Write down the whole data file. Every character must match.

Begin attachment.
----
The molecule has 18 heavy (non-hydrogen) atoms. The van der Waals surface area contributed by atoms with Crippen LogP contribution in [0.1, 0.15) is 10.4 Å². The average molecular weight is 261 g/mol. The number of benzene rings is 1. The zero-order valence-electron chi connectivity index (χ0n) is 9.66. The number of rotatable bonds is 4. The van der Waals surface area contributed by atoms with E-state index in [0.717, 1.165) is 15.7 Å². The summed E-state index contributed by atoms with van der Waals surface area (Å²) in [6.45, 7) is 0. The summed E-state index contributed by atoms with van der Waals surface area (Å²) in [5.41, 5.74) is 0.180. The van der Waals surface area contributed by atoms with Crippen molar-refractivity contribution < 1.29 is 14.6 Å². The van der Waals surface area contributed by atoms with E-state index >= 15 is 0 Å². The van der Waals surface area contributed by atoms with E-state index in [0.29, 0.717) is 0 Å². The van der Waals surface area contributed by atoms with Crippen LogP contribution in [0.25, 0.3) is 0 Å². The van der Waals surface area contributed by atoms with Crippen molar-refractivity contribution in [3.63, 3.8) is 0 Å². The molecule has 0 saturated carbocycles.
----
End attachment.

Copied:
The molecule has 18 heavy (non-hydrogen) atoms. The van der Waals surface area contributed by atoms with Crippen LogP contribution in [0.1, 0.15) is 10.4 Å². The average molecular weight is 261 g/mol. The number of benzene rings is 1. The zero-order valence-electron chi connectivity index (χ0n) is 9.66. The number of rotatable bonds is 4. The van der Waals surface area contributed by atoms with E-state index in [0.717, 1.165) is 15.7 Å². The summed E-state index contributed by atoms with van der Waals surface area (Å²) in [6.45, 7) is 0. The summed E-state index contributed by atoms with van der Waals surface area (Å²) in [5.41, 5.74) is 0.180. The van der Waals surface area contributed by atoms with Crippen molar-refractivity contribution < 1.29 is 14.6 Å². The van der Waals surface area contributed by atoms with E-state index >= 15 is 0 Å². The van der Waals surface area contributed by atoms with E-state index in [0.29, 0.717) is 0 Å². The van der Waals surface area contributed by atoms with Crippen LogP contribution in [0.25, 0.3) is 0 Å². The van der Waals surface area contributed by atoms with Crippen molar-refractivity contribution in [3.63, 3.8) is 0 Å². The molecule has 0 saturated carbocycles.